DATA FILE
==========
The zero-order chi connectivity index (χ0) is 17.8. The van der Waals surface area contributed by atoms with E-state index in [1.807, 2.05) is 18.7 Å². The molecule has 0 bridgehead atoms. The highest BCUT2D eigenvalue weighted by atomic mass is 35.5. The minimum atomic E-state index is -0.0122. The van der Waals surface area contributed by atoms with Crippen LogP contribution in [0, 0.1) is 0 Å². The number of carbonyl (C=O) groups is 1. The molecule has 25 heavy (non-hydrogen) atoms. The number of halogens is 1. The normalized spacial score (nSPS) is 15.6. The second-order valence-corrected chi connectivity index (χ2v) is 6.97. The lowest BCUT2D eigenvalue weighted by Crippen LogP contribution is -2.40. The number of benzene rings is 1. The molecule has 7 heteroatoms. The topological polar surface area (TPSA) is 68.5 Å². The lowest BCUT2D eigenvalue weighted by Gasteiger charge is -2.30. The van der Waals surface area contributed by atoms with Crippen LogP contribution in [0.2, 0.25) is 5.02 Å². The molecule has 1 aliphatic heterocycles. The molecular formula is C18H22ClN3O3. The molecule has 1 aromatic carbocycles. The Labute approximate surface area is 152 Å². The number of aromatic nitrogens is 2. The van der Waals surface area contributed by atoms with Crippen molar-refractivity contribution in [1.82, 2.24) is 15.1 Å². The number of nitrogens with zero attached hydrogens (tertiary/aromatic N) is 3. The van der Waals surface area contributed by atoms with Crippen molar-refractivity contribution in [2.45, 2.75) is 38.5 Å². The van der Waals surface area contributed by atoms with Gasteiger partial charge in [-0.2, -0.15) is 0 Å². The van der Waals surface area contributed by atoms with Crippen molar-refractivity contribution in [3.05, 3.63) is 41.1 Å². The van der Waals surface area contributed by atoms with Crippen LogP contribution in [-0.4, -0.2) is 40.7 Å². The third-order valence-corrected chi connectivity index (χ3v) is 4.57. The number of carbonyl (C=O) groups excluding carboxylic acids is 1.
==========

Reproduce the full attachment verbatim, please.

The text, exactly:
The zero-order chi connectivity index (χ0) is 17.8. The van der Waals surface area contributed by atoms with E-state index in [1.807, 2.05) is 18.7 Å². The molecule has 0 bridgehead atoms. The highest BCUT2D eigenvalue weighted by atomic mass is 35.5. The minimum atomic E-state index is -0.0122. The van der Waals surface area contributed by atoms with Crippen LogP contribution in [0, 0.1) is 0 Å². The number of carbonyl (C=O) groups is 1. The molecule has 25 heavy (non-hydrogen) atoms. The number of halogens is 1. The normalized spacial score (nSPS) is 15.6. The second-order valence-corrected chi connectivity index (χ2v) is 6.97. The lowest BCUT2D eigenvalue weighted by Crippen LogP contribution is -2.40. The number of benzene rings is 1. The molecule has 7 heteroatoms. The topological polar surface area (TPSA) is 68.5 Å². The lowest BCUT2D eigenvalue weighted by Gasteiger charge is -2.30. The van der Waals surface area contributed by atoms with Crippen LogP contribution in [0.2, 0.25) is 5.02 Å². The molecule has 1 aliphatic heterocycles. The molecular formula is C18H22ClN3O3. The molecule has 1 aromatic carbocycles. The Labute approximate surface area is 152 Å². The number of aromatic nitrogens is 2. The van der Waals surface area contributed by atoms with Crippen molar-refractivity contribution in [1.82, 2.24) is 15.1 Å². The number of nitrogens with zero attached hydrogens (tertiary/aromatic N) is 3. The van der Waals surface area contributed by atoms with Crippen molar-refractivity contribution in [2.45, 2.75) is 38.5 Å². The van der Waals surface area contributed by atoms with Gasteiger partial charge in [-0.2, -0.15) is 0 Å². The van der Waals surface area contributed by atoms with Crippen molar-refractivity contribution in [3.05, 3.63) is 41.1 Å². The van der Waals surface area contributed by atoms with Crippen LogP contribution in [-0.4, -0.2) is 40.7 Å². The third-order valence-corrected chi connectivity index (χ3v) is 4.57. The number of carbonyl (C=O) groups excluding carboxylic acids is 1.